The 13th Amendment ending Slavery in the U.S.

America’s very founding was as a nation dedicated to religious and personal freedom, which was antithetical to the idea that one man could own another.  And while President Lincoln “set the seeds of freedom to grow and mature” slavery in the United States did not officially end until the ratification of the 13th amendment to the Constitution of the United States on December 6, 1865.

The Thirteenth Amendment to the United States Constitution abolished slavery and involuntary servitude, except as a punishment for a crime. The Senate passed the Amendment on April 8, 1864, and by the House on January 31, 1865.

The amendment was ratified by the required number of states on December 6, 1865.

Today racial unrest remains in the U.S.  and conversations about erasing physical memories of those who led the Southern states during the war. (Political Talk: Removal of Confederate monuments and statues)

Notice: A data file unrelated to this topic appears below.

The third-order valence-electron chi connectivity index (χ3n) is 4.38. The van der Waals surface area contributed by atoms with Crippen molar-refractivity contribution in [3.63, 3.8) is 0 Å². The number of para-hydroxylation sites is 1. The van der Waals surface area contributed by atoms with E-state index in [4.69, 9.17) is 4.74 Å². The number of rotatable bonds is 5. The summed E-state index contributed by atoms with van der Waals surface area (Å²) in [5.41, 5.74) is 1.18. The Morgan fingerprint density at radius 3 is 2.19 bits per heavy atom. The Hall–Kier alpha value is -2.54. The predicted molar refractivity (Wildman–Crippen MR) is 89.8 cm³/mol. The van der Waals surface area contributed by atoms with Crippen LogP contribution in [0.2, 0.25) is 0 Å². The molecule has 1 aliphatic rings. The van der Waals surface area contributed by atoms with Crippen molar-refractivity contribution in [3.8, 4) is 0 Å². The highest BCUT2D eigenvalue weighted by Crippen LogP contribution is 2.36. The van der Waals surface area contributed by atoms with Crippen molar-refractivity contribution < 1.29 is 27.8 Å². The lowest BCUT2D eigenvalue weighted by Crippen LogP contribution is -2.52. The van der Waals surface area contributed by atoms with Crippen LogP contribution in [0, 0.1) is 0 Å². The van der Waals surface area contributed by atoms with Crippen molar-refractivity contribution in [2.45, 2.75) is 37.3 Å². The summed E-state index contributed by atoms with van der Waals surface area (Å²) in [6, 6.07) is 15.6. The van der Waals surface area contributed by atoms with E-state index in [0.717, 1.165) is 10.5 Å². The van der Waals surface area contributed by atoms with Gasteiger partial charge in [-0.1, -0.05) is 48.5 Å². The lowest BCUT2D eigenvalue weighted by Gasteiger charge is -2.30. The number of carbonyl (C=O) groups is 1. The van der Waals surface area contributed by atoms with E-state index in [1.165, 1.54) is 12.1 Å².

Following the shooting in South Carolina in 2015, Governor Niki Haley (R) recognized that the Confederate Flag had to be removed from display on government buildings. Rep. Vanessa Lowery Brown, (PA-D) had taken the flag removed from state buildings saying “I just did what I thought was right and I took the flag down.”

Not flying a Confederate symbol that many Americans associate with the practice of slavery is justified.  Attempting to erase the names, statues, and images of those Generals of the south just allows us to ignore the reality of this albeit painful period of American history.

The response to racial unrest is not to destroy a symbol but by creating a Federal Juneteenth holiday. Even more importantly, returning meaningful education about the destructive role of slavery to our schools.

Teaching the history of the country, the fathers who founded this country, the purpose of the Constitution and Bill of Rights, and the slave owners who imperiled the lives and liberty of 2.9 million slaves to all children.  Only then can we truly move racial inequality and injustice to the side.

 

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Jacquie Kubin

Jacquie Kubin

Jacquie Kubin is an award-winning writer and wanderer. She turns her thoughts to an eclectic mix of stories - from politics to sports. Restless by nature and anxious to experience new things, both in the real world and online, Jacquie mostly shares travel and culinary highlights, introduces readers to the chefs and creative people she meets and shares the tips, life and travel information people want to read.